Iran seeks a change of venue for nuclear talks
REPORTING FROM TEHRAN AND BEIRUT -- Talks between Iran and six world powers over the Islamic Republic's controversial nuclear program have hit a new snag as Tehran is seeking to change the venue for next week's opening negotiations.
Secretary of State Hillary Rodham Clinton announced last week that talks between Iran and the five permanent members of the U.N. Security Council plus Germany would be held in Istanbul on April 13 and 14.
But Iran does not appear enthusiastic about the site, spurring calls from Iranian officials to find an alternate venue and a debate on other potential host cities. Ali Akbar Salehi, Iran's foreign minister, said at the end of a Cabinet meeting in Tehran on Wednesday that Istanbul remains a suitable site but that the Islamic Republic is looking for other locations, Iranian state television reported.
Iran's relationship with Turkey has become increasingly strained in the past year due to Turkish criticism of Syria's embattled President Bashar Assad, a close ally of Iran.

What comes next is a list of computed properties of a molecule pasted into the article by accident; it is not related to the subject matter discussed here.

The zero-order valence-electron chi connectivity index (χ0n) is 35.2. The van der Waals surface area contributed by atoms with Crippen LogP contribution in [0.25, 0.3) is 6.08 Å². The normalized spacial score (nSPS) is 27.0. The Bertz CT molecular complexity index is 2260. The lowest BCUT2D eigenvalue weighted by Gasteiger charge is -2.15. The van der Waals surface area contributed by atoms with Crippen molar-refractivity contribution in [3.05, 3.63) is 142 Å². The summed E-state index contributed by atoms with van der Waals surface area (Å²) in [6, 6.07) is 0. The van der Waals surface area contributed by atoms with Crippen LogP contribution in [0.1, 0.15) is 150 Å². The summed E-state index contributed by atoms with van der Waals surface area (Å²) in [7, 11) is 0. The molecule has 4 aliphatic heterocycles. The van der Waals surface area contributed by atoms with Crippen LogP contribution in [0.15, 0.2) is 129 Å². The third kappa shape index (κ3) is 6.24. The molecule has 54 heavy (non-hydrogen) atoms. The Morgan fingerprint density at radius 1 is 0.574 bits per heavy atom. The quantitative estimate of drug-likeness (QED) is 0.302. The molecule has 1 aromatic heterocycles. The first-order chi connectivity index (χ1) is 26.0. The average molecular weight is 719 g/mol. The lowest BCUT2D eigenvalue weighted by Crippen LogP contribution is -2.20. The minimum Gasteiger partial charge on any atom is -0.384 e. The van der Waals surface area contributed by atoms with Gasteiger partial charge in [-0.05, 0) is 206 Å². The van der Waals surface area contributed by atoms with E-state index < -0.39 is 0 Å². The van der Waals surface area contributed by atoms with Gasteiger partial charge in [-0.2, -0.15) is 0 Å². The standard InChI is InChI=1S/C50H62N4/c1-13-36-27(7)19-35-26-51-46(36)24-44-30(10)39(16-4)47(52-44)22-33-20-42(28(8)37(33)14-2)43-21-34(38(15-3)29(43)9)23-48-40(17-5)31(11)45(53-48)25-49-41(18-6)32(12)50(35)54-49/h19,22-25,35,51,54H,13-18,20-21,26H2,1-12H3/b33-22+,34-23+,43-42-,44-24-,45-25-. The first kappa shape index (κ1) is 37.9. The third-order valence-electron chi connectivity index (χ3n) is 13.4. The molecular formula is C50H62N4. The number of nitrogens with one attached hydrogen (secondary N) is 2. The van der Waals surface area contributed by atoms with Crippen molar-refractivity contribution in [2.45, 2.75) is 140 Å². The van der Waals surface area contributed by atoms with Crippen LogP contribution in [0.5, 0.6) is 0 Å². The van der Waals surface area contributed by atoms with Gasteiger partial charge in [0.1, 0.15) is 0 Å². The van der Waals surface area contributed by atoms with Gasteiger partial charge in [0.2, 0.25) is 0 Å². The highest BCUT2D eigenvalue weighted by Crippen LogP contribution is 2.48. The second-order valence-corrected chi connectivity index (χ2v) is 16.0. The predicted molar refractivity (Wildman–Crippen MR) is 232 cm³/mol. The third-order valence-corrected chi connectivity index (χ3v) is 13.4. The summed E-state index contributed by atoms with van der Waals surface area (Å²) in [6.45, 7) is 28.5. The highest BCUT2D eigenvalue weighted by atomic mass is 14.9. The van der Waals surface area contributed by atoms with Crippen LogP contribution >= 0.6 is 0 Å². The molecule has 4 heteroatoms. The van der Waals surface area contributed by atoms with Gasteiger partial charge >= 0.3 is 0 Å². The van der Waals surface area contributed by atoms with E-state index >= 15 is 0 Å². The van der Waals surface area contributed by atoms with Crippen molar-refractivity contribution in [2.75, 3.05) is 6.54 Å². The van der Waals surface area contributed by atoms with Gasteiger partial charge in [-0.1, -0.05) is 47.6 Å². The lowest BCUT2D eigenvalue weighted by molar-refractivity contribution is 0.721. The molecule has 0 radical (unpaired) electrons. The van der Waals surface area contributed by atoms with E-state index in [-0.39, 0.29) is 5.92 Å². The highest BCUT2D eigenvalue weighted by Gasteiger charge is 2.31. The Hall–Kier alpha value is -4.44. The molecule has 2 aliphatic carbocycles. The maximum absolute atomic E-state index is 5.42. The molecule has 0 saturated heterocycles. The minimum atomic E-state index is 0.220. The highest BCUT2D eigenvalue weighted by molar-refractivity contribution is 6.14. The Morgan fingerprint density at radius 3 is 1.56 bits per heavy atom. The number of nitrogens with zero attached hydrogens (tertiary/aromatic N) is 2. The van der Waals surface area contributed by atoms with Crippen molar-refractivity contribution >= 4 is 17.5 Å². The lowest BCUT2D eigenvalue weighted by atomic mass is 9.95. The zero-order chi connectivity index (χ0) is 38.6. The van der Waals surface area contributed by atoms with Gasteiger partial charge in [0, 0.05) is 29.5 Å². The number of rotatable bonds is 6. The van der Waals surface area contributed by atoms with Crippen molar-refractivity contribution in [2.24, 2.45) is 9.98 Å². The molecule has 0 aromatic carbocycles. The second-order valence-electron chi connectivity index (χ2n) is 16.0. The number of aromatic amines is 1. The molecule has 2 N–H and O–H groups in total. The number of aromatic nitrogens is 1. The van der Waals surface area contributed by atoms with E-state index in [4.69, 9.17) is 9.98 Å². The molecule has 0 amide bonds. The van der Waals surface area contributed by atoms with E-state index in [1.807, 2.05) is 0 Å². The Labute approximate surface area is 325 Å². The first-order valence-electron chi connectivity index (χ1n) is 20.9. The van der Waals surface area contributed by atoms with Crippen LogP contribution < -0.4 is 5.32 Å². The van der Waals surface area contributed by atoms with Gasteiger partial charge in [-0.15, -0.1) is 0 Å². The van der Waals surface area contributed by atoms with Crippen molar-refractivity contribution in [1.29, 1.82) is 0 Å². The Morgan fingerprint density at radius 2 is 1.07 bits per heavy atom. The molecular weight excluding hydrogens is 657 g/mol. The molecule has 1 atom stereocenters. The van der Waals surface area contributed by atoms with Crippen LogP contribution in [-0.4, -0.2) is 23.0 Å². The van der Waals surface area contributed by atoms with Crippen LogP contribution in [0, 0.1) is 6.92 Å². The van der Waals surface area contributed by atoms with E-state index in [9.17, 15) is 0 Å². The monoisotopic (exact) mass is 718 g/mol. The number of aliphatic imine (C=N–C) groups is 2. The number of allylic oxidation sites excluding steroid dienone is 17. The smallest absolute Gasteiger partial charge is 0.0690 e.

Mohsen Rezai, the secretary-general of Iran's influential Expediency Council, which advises Supreme Leader Ayatollah Ali Khamenei, said this week that it would be better to hold the talks "in another friendly country," according to a report by the Iranian Labor News Agency, or ILNA.
He suggested that Baghdad, Damascus or Beirut would be more "appropriate locations" than Turkey.
Tabnak, an Iranian news website close to Rezai, reported Thursday that Tehran had "officially" requested neighboring Iraq, which like Iran has a Shiite Muslim-dominated government, to play host for the talks, quoting a top Iraqi official.
China was also suggested as an alternate host, according to Iranian media reports.
Rezai stressed the importance of the location of the negotiations, saying "a wrong signal" should not be given to the six world powers and that the group should not be under the impression that Iran is in "a weak position", according to ILNA. Some observers suggested Iran was seeking to flex its muscles by backtracking on the proposed venue at the last minute.
This month's planned round of talks would represent the first between the Islamic Republic and the six world powers -- the U.S., Britain, France, China, Russia and Germany -- in over a year.
Russian Deputy Foreign Minister Sergei Ryabkov stressed the importance of the talks going ahead.
"The situation is very complicated and could get worse," he was quoted as saying by Russia's Interfax news agency. "We can't wait any more."
The U.S. and its allies suspect Iran is trying to build nuclear weapons but Iran insists its nuclear program is exclusively for peaceful purposes.
-- Alexandra Sandels in Beirut and Ramin Mostaghim in Tehran